Paul (Ga 2:9) arranges the names "James, Cephas, John," in the order in which their Epistles stand. James who wrote this Epistle (according to most ancient writers) is called (Ga 1:19), "the Lord's brother." He was son of Alpheus or Cleopas (Lu 24:13-18) and Mary, sister of the Virgin Mary. Compare Mr 15:40 with Joh 19:25, which seems to identify the mother of James the Less with the wife of Cleopas, not with the Virgin Mary, Cleopas' wife's sister. Cleopas is the Hebrew, Alpheus the Greek mode of writing the same name. Many, however, as Hegesippus [Eusebius, Ecclesiastical History, 23.1], distinguish the Lord's brother from the son of Alpheus. But the Gospel according to the Hebrews, quoted by Jerome, represents James, the Lord's brother, as present at the institution of the Eucharist, and therefore identical with the apostle James. So the Apocryphal Gospel of James. In Acts, James who is put foremost in Jerusalem after the death of James, the son of Zebedee, is not distinguished from James, the son of Alpheus. He is not mentioned as one of the Lord's brethren in Ac 1:14; but as one of the "apostles" (Ga 1:19). He is called "the Less" (literally, "the little," Mr 15:40), to distinguish him from James, the son of Zebedee. Alford considers James, the brother of the Lord, the author of the Epistle, to have been the eldest of the sons of Joseph and Mary, after Jesus (compare Mt 13:55), and that James the son of Alpheus is distinguished from him by the latter being called "the Less," (that is, junior). His arguments against the Lord's brother, the bishop of Jerusalem, being the apostle, are: (1) The Lord's brethren did not believe on Jesus at a time when the apostles had been already called (Joh 7:3, 5), therefore none of the Lord's brethren could be among the apostles (but it does not follow from Joh 7:3 that no one of them believed). (2) The apostles' commission was to preach the Gospel everywhere, not to be bishops in a particular locality (but it is unlikely that one not an apostle should be bishop of Jerusalem, to whom even apostles yield deference, Ac 15:13, 19; Ga 1:19; 2:9, 12. The Saviour's last command to the apostles collectively to preach the Gospel everywhere, is not inconsistent with each having a particular sphere of labor in which he should be a missionary bishop, as Peter is said to have been at Antioch).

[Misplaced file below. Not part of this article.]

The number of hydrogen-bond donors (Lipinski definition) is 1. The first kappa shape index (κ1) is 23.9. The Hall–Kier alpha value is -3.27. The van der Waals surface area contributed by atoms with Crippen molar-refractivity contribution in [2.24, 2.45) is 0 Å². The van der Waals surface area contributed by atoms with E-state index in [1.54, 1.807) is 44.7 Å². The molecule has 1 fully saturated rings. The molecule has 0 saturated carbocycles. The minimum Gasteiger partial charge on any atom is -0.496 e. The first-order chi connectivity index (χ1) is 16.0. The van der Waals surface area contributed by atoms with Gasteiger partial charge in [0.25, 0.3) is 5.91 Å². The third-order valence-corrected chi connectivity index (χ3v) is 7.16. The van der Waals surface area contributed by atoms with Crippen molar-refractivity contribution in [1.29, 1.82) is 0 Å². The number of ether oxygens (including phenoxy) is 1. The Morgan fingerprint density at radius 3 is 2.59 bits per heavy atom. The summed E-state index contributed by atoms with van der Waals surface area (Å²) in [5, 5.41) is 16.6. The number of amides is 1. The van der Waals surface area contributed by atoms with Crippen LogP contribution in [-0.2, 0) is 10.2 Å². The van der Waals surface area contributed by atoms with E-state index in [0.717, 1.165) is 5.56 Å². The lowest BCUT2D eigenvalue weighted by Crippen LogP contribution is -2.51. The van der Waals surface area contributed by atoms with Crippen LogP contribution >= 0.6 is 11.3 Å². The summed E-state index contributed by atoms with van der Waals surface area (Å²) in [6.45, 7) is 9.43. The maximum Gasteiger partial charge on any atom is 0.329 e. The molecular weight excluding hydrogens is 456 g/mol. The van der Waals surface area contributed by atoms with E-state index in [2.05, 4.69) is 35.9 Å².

He was surnamed "the Just." It needed peculiar wisdom so to preach the Gospel as not to disparage the law. As bishop of Jerusalem writing to the twelve tribes, he sets forth the Gospel in its aspect of relation to the law, which the Jews so reverenced. As Paul's Epistles are a commentary on the doctrines flowing from the death and resurrection of Christ, so James's Epistle has a close connection with His teaching during His life on earth, especially His Sermon on the Mount. In both, the law is represented as fulfilled in love: the very language is palpably similar (compare Jas 1:2 with Mt 5:12; Jas 1:4 with Mt 5:48; Jas 1:5; 5:15 with Mt 7:7-11; Jas 2:13 with Mt 5:7; 6:14, 15; Jas 2:10 with Mt 5:19; Jas 4:4 with Mt 6:24; Jas 4:11 with Mt 7:1, 2; Jas 5:2 with Mt 6:19). The whole spirit of this Epistle breathes the same Gospel-righteousness which the Sermon on the Mount inculcates as the highest realization of the law. James's own character as "the Just," or legally righteous, disposed him to this coincidence (compare Jas 1:20; 2:10; 3:18 with Mt 5:20). It also fitted him for presiding over a Church still zealous for the law (Ac 21:18-24; Ga 2:12). If any could win the Jews to the Gospel, he was most likely who presented a pattern of Old Testament righteousness, combined with evangelical faith (compare also Jas 2:8 with Mt 5:44, 48). Practice, not profession, is the test of obedience (compare Jas 2:17; 4:17 with Mt 7:2-23). Sins of the tongue, however lightly regarded by the world, are an offense against the law of love (compare Jas 1:26; 3:2-18 with Mt 5:22; also any swearing, Jas 5:12; compare Mt 5:33-37).
The absence of the apostolic benediction in this Epistle is probably due to its being addressed, not merely to the believing, but also indirectly to unbelieving, Israelites. To the former he commends humility, patience, and prayer; to the latter he addresses awful warnings (Jas 5:7-11; 4:9; 5:1-6).